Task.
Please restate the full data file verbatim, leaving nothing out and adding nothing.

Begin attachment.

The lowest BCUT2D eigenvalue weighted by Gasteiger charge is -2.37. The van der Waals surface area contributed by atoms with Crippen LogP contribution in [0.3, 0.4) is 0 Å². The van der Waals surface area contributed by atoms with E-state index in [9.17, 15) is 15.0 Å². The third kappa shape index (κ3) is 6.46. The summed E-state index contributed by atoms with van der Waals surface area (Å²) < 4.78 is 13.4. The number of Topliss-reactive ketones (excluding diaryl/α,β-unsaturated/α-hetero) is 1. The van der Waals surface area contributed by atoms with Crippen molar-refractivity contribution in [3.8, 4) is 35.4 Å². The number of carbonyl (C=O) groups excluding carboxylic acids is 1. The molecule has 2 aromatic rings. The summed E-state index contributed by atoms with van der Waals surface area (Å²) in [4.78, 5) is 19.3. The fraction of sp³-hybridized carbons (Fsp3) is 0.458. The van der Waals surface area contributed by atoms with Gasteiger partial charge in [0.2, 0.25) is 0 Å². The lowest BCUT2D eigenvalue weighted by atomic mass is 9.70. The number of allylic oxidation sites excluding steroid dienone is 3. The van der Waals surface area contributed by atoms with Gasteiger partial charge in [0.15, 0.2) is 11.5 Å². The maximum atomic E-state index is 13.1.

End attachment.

The lowest BCUT2D eigenvalue weighted by Gasteiger charge is -2.37. The van der Waals surface area contributed by atoms with Crippen LogP contribution in [0.3, 0.4) is 0 Å². The van der Waals surface area contributed by atoms with E-state index in [9.17, 15) is 15.0 Å². The third kappa shape index (κ3) is 6.46. The summed E-state index contributed by atoms with van der Waals surface area (Å²) < 4.78 is 13.4. The number of Topliss-reactive ketones (excluding diaryl/α,β-unsaturated/α-hetero) is 1. The van der Waals surface area contributed by atoms with Crippen molar-refractivity contribution in [3.8, 4) is 35.4 Å². The number of carbonyl (C=O) groups excluding carboxylic acids is 1. The molecule has 2 aromatic rings. The summed E-state index contributed by atoms with van der Waals surface area (Å²) in [4.78, 5) is 19.3. The fraction of sp³-hybridized carbons (Fsp3) is 0.458. The van der Waals surface area contributed by atoms with Gasteiger partial charge in [0.2, 0.25) is 0 Å². The lowest BCUT2D eigenvalue weighted by atomic mass is 9.70. The number of allylic oxidation sites excluding steroid dienone is 3. The van der Waals surface area contributed by atoms with Gasteiger partial charge in [0.15, 0.2) is 11.5 Å². The maximum atomic E-state index is 13.1.